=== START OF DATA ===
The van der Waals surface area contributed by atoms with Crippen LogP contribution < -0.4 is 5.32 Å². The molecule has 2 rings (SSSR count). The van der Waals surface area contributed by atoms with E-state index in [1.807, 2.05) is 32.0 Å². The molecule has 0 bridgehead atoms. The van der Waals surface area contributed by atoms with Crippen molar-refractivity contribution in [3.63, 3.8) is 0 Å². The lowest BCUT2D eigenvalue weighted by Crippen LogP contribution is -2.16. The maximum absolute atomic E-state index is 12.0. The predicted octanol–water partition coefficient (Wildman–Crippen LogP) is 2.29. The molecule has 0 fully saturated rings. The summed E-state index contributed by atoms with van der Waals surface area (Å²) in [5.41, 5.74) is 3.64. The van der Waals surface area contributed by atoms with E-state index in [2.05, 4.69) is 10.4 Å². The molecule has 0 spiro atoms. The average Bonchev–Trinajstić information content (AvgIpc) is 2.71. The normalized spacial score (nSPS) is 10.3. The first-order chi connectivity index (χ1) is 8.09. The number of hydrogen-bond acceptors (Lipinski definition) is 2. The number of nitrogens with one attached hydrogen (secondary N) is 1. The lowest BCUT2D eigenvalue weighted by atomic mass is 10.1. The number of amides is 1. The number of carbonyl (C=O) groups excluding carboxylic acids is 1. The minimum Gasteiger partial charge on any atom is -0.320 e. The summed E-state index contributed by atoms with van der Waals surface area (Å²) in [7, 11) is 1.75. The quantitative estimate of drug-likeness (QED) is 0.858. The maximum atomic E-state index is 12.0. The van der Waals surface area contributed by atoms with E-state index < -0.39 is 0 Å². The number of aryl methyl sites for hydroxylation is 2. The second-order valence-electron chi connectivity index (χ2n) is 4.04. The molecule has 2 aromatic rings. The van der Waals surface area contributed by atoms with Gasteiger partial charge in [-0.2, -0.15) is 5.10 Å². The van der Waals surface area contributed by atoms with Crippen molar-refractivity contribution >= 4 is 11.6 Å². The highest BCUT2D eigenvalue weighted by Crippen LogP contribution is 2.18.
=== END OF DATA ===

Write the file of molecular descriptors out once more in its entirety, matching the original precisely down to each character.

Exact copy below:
The van der Waals surface area contributed by atoms with Crippen LogP contribution < -0.4 is 5.32 Å². The molecule has 2 rings (SSSR count). The van der Waals surface area contributed by atoms with E-state index in [1.807, 2.05) is 32.0 Å². The molecule has 0 bridgehead atoms. The van der Waals surface area contributed by atoms with Crippen molar-refractivity contribution in [3.63, 3.8) is 0 Å². The lowest BCUT2D eigenvalue weighted by Crippen LogP contribution is -2.16. The maximum absolute atomic E-state index is 12.0. The predicted octanol–water partition coefficient (Wildman–Crippen LogP) is 2.29. The molecule has 0 fully saturated rings. The summed E-state index contributed by atoms with van der Waals surface area (Å²) in [5.41, 5.74) is 3.64. The van der Waals surface area contributed by atoms with E-state index in [2.05, 4.69) is 10.4 Å². The molecule has 0 spiro atoms. The average Bonchev–Trinajstić information content (AvgIpc) is 2.71. The normalized spacial score (nSPS) is 10.3. The first-order chi connectivity index (χ1) is 8.09. The number of hydrogen-bond acceptors (Lipinski definition) is 2. The number of nitrogens with one attached hydrogen (secondary N) is 1. The lowest BCUT2D eigenvalue weighted by atomic mass is 10.1. The number of amides is 1. The number of carbonyl (C=O) groups excluding carboxylic acids is 1. The minimum Gasteiger partial charge on any atom is -0.320 e. The summed E-state index contributed by atoms with van der Waals surface area (Å²) in [7, 11) is 1.75. The quantitative estimate of drug-likeness (QED) is 0.858. The maximum atomic E-state index is 12.0. The van der Waals surface area contributed by atoms with E-state index < -0.39 is 0 Å². The number of aryl methyl sites for hydroxylation is 2. The second-order valence-electron chi connectivity index (χ2n) is 4.04. The molecule has 2 aromatic rings. The van der Waals surface area contributed by atoms with Gasteiger partial charge in [-0.2, -0.15) is 5.10 Å². The van der Waals surface area contributed by atoms with Crippen molar-refractivity contribution >= 4 is 11.6 Å². The highest BCUT2D eigenvalue weighted by Crippen LogP contribution is 2.18.